Maybe Hughes got a few irritated letters from bloggers after the 2004 edition?

    Comment by Kris — November 22, 2005 #

  2. In my view, the writers of food magazines are more sold out. If you read some food magazines, the recipes are like advertisements to brand products, it’s as if the marketing team asking the writers to push these products onto the readers. Ethics, if there aren’t any in mainstream journalism, how can one expect they exist in food journalism? I think they are more afraid about their livelihood getting lost.

    Comment by Indira — November 22, 2005 #

  3. Hi Barbara – Here in San Diego, most food reviewers will never, ever print a negative review. I’m pretty sure it’s because of pressures that don’t effect most food bloggers – advertisers, etc. A Gentleman name Jay Porter runs a Restaurant called the Linkery here, and has his own food blog. One day he did a post on his opinion of these Restaurant reviews. I immediately made a comment asking for his opinions on Food Bloggers, and his response was rather interesting:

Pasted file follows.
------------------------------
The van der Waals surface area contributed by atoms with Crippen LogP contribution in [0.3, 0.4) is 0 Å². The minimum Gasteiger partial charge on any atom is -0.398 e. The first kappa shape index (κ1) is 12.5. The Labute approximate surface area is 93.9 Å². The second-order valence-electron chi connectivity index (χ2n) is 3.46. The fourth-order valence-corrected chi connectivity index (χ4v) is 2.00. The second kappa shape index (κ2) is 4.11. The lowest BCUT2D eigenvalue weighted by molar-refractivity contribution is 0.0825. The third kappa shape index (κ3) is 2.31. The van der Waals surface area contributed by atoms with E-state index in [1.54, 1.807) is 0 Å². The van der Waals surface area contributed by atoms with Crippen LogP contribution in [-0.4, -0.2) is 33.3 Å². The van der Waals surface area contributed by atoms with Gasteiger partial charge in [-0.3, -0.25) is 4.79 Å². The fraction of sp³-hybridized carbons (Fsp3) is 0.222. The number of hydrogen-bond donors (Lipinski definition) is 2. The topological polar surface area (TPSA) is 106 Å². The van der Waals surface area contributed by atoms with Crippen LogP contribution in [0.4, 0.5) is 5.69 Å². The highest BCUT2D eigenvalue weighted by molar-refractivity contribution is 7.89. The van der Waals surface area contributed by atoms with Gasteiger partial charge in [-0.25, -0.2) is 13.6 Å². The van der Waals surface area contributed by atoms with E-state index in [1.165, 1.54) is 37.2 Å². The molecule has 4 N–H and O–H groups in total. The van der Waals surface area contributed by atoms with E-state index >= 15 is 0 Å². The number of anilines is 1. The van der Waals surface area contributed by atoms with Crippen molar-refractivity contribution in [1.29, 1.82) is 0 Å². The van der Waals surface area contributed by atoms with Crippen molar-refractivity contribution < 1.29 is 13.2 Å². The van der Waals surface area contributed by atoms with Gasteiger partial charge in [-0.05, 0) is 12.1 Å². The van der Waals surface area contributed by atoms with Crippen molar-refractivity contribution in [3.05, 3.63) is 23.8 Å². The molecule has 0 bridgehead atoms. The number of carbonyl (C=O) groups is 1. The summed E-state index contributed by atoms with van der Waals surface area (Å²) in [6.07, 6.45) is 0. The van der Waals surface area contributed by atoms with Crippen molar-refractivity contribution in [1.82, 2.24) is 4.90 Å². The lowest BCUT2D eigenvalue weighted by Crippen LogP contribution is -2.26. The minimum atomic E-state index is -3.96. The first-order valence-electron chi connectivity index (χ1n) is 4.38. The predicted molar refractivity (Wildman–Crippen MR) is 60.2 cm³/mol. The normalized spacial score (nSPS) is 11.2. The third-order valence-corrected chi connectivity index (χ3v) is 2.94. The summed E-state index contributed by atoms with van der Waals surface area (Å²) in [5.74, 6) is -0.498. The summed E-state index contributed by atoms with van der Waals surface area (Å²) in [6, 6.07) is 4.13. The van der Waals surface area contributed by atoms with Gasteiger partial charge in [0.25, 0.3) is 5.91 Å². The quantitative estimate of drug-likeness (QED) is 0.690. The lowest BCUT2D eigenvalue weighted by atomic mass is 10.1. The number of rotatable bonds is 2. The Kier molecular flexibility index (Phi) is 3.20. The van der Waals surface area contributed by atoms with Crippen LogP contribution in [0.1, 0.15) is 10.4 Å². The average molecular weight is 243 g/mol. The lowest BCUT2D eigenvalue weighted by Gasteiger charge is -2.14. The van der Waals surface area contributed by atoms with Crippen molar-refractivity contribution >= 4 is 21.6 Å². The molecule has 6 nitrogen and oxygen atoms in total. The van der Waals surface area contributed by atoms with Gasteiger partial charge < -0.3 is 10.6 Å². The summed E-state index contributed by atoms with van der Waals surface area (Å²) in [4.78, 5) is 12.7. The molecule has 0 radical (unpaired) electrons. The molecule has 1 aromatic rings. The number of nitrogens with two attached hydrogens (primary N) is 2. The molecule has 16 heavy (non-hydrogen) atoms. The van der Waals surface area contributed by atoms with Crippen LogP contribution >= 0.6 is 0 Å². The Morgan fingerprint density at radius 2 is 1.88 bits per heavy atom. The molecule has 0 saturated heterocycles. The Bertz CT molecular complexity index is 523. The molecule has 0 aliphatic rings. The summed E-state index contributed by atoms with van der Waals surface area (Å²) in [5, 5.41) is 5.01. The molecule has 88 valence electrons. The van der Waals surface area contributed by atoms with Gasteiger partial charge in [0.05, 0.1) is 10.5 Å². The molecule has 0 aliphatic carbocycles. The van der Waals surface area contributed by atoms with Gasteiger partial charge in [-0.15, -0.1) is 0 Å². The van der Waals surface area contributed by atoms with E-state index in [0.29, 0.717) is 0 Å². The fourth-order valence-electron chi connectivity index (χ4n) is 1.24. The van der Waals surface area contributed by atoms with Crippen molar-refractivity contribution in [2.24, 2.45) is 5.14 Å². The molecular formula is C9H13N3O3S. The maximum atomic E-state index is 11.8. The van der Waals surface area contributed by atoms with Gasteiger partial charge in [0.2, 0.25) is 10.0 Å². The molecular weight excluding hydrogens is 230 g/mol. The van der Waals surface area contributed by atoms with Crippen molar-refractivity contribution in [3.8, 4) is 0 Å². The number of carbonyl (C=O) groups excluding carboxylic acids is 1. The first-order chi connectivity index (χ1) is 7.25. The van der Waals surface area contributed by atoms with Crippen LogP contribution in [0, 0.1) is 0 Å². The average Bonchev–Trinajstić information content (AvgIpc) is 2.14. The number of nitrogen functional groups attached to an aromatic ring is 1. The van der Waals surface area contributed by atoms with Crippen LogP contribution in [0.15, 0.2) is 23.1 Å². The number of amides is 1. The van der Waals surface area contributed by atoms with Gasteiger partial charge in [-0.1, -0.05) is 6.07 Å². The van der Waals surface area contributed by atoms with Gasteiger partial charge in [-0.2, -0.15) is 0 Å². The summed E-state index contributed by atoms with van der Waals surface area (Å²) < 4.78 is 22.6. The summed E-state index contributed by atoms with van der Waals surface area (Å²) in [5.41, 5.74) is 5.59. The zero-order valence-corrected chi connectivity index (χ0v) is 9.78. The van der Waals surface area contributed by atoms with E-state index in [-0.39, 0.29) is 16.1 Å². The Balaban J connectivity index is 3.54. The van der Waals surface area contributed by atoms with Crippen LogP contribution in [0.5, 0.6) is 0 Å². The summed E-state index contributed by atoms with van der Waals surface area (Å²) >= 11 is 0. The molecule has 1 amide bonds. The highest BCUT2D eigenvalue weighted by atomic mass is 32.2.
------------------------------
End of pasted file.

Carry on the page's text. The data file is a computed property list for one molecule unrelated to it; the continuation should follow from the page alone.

Most of us who do Food Blogging do so out of love for food and have no ulterior motives. Not having to depend on what you call “filters”, or other pressures allow for a good amount of honesty, even though I’m sure that many have an ax to grind. With that said, I don’t consider myself a Food Writer or Reviewer, I’m a Food Eater…..

    Comment by Kirk — November 22, 2005 #

  4. Kris–thanks for your thoughts. Recently, Parke over at US Food Policy noted that some institutions of higher learning had dim views of junior faculty members who blogged–it must be going around.

    I don’t get it. I mean, I guess if folks were “telling tales out of school” or some such, that professional peers might get antsy, but when someone is blogging about non-personal things like library science, the economics of food and such, why the heck should anyone care?

    Indira–I have written for magazines–not food magazines, but magazines on the subject of spirituality. I hesitate to say that food magazine writers are more “sold out,” but I do know that magazine writers are often cautioned by editors on what they say about products that are advertised in the publication.

    Let me tell you–it is hard to write an honest book review for crappy books put out by the company that pays for the full-color back-page ad in the magazine you are writing for!